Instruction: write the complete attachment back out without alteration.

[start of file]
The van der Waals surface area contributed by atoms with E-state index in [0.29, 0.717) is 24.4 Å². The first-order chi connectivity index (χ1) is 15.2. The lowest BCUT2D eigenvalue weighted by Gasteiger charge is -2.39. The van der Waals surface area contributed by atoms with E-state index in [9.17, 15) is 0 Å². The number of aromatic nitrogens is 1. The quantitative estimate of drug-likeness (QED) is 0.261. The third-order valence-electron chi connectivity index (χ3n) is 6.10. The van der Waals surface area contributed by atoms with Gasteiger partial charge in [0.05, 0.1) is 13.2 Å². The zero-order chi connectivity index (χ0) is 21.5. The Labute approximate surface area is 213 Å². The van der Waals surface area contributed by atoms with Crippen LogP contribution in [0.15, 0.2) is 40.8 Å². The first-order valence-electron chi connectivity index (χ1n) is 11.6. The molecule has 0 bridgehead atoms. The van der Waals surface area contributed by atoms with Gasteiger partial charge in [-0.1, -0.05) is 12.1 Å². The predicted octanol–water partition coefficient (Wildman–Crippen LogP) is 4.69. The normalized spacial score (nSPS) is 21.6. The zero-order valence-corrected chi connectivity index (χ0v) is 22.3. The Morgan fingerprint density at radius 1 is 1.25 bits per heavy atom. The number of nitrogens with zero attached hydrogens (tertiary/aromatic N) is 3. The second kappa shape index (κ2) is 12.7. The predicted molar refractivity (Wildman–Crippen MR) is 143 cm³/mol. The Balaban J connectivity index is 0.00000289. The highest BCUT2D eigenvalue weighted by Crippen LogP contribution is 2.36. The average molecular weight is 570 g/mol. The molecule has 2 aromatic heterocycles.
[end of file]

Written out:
The van der Waals surface area contributed by atoms with E-state index in [0.29, 0.717) is 24.4 Å². The first-order chi connectivity index (χ1) is 15.2. The lowest BCUT2D eigenvalue weighted by Gasteiger charge is -2.39. The van der Waals surface area contributed by atoms with E-state index in [9.17, 15) is 0 Å². The number of aromatic nitrogens is 1. The quantitative estimate of drug-likeness (QED) is 0.261. The third-order valence-electron chi connectivity index (χ3n) is 6.10. The van der Waals surface area contributed by atoms with Gasteiger partial charge in [0.05, 0.1) is 13.2 Å². The zero-order chi connectivity index (χ0) is 21.5. The Labute approximate surface area is 213 Å². The van der Waals surface area contributed by atoms with Crippen LogP contribution in [0.15, 0.2) is 40.8 Å². The first-order valence-electron chi connectivity index (χ1n) is 11.6. The molecule has 0 bridgehead atoms. The van der Waals surface area contributed by atoms with Gasteiger partial charge in [-0.1, -0.05) is 12.1 Å². The predicted octanol–water partition coefficient (Wildman–Crippen LogP) is 4.69. The normalized spacial score (nSPS) is 21.6. The zero-order valence-corrected chi connectivity index (χ0v) is 22.3. The Morgan fingerprint density at radius 1 is 1.25 bits per heavy atom. The number of nitrogens with zero attached hydrogens (tertiary/aromatic N) is 3. The second kappa shape index (κ2) is 12.7. The predicted molar refractivity (Wildman–Crippen MR) is 143 cm³/mol. The Balaban J connectivity index is 0.00000289. The highest BCUT2D eigenvalue weighted by Crippen LogP contribution is 2.36. The average molecular weight is 570 g/mol. The molecule has 2 aromatic heterocycles.